EE Systems Seminar
A Timing Approach to Casual Network Inference
One of the paramount challenges of this century is that of understanding complex, dynamic, large-scale networks. Such high-dimensional networks, including communication, social, financial, and biological networks, cover the planet and dominate modern life. In this talk, we propose novel approaches to inference in such networks, using timing as an underutilized degree of freedom that provides rich information. We present a framework for learning the structure of the directed information graphs. These graphs are a new type of probabilistic graphical model based on directed information that succinctly capture casual dynamics among random processes in stochastic networks. In the presence of large data, we propose algorithms that identify optimal or near-optimal approximations to the topology of the network.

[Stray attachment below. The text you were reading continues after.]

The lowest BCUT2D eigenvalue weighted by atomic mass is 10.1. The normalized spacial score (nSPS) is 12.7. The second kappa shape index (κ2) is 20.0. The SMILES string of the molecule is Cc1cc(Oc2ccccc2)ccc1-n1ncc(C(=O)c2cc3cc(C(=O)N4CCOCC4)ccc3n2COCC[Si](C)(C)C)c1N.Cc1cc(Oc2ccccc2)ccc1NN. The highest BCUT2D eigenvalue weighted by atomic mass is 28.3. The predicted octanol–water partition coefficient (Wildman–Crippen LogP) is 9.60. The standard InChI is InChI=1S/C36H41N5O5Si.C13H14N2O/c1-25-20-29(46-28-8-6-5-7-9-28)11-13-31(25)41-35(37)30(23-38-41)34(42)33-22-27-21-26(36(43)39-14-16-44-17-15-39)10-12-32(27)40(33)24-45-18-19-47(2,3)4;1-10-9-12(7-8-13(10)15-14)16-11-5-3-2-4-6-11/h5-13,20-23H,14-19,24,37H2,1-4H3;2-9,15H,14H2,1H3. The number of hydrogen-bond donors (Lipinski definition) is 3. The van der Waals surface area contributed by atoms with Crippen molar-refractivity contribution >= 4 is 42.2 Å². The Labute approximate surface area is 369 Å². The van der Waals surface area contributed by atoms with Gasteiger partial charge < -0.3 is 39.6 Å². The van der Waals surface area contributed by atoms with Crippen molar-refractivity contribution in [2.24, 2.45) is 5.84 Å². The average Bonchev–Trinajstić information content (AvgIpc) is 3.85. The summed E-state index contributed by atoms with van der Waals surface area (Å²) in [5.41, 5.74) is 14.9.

Negar Kiyavash is Willett Faculty Scholar at the University of Illinois and a joint Associate Professor of Industrial and Enterprise Engineering and Electrical and Computer Engineering. She is also affiliated with the Coordinated Science Laboratory (CSL) and the Information Trust Institute. She received her Ph.D. degree in electrical and computer engineering from the University of Illinois at Urbana-Champaign in 2006. Her research interests are in design and analysis of algorithms for network inference and security. She is a recipient of NSF CAREER and AFOSR YIP awards and the Illinois College of Engineering Dean's Award for Excellence in Research.
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